The outlawed Indigenous People of Biafra (IPOB) has launched a scathing attack on the Nigerian Supreme Court, accusing it of failing to deliver impartial justice in the face of the nation’s complex challenges. This outburst comes as a direct response to the court’s ruling on Friday which upheld the detention of Nnamdi Kanu, the leader of IPOB.
In a strongly worded statement, IPOB spokesperson, Emma Powerful, denounced the Supreme Court’s decision, emphasizing its apparent inability to dispense fair judgments in the current context of Nigeria’s numerous problems.
“The Supreme Court and its Justices have shown that they cannot dispense good judgment in the face of Nigeria and its problems,” Powerful declared.
He further claimed that this ruling serves as a stark example of the court’s limited capacity, now exposed to the world and keenly observed by Biafrans across the globe.
“The world and Biafrans worldwide have seen the incapacity of the Supreme Court and their judges,” he added. “The global world will ask them questions and why allow Nigeria to scatter so quickly. IPOB will watch what is happening in Nigeria during this period.”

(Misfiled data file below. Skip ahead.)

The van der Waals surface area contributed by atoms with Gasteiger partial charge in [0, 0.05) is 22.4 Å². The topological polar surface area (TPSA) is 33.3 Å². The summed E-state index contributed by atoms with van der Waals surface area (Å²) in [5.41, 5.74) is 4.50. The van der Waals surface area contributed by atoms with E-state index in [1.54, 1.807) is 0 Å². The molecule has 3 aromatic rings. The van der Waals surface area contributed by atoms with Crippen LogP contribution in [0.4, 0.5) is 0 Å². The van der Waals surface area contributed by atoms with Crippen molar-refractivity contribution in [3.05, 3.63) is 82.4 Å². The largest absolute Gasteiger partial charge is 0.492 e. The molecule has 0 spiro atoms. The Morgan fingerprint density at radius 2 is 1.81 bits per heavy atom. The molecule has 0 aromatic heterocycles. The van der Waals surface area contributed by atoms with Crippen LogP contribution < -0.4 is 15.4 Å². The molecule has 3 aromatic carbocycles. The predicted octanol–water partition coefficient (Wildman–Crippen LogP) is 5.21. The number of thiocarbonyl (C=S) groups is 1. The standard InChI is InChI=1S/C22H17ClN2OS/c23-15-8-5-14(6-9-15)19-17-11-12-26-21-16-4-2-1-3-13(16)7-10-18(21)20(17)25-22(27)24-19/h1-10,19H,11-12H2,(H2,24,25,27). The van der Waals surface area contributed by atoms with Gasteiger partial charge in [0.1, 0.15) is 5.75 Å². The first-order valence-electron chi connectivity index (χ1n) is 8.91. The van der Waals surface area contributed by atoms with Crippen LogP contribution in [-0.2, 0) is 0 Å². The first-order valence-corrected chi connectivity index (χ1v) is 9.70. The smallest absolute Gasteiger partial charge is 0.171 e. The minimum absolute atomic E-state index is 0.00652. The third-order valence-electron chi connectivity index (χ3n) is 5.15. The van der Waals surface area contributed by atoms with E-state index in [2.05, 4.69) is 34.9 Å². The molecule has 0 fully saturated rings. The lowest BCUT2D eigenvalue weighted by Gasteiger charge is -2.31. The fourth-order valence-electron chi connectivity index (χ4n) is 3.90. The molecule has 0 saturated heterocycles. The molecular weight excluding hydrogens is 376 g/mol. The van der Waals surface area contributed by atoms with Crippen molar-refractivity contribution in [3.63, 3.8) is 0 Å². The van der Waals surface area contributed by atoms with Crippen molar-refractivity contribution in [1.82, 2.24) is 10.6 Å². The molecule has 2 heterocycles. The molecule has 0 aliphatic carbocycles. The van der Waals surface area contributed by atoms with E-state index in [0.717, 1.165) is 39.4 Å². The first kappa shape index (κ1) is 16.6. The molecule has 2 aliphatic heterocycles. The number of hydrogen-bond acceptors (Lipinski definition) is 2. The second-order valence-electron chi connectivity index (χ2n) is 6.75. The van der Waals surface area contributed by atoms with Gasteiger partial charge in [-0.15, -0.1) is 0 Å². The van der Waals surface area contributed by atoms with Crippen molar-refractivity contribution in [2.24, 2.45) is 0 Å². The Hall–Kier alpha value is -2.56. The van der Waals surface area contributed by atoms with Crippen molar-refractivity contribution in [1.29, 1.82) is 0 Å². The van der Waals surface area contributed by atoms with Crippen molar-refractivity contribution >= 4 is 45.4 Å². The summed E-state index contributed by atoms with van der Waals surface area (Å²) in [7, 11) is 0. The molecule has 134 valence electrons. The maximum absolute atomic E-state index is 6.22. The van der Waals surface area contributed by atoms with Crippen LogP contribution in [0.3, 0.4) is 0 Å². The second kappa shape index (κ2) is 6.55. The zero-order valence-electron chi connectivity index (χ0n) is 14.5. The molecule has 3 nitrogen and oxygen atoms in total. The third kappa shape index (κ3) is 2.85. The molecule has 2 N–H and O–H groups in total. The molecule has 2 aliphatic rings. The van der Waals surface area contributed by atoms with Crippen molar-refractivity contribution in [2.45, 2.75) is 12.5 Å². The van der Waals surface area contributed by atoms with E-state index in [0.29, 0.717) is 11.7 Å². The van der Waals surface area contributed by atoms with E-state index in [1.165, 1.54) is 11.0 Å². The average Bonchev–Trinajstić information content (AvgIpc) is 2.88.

The statement expresses IPOB’s deep concern about the judicial system’s handling of this sensitive case and implies that the organization is closely monitoring the situation in Nigeria with international attention.
The Supreme Court’s ruling, delivered by Justice Emmanuel Agim and written by Justice Garba Lawal, effectively overturned the earlier decision of the Court of Appeal. In October 2022, the Appeal Court had discharged and acquitted Kanu of all charges related to terrorism.
However, the Supreme Court sided with the federal government’s appeal, challenging the Appeal Court’s directive for Kanu’s release. Instead, the apex court ordered his return to the Federal High Court in Abuja to face a revised 7-count charge of terrorism.
During the proceedings, Kanu’s lawyer, Chief Mike Ozehkome, argued for his immediate release and sought substantial compensation from the federal government. Conversely, the government’s counsel, Tijani Gazzali, urged the court to dismiss Kanu’s cross-appeal and resume his trial on terrorism charges.
Kanu was initially arrested in 2015 on charges of treason and terrorism. He later jumped bail in 2017 and resurfaced in Kenya and Israel before being apprehended and extradited to Nigeria in 2021.
The Court of Appeal in Abuja had previously ordered Kanu’s release, citing irregularities surrounding his extradition from Kenya. However, the Supreme Court’s recent ruling has reversed this decision, keeping Kanu in custody as legal battles and tensions around IPOB’s activities continue.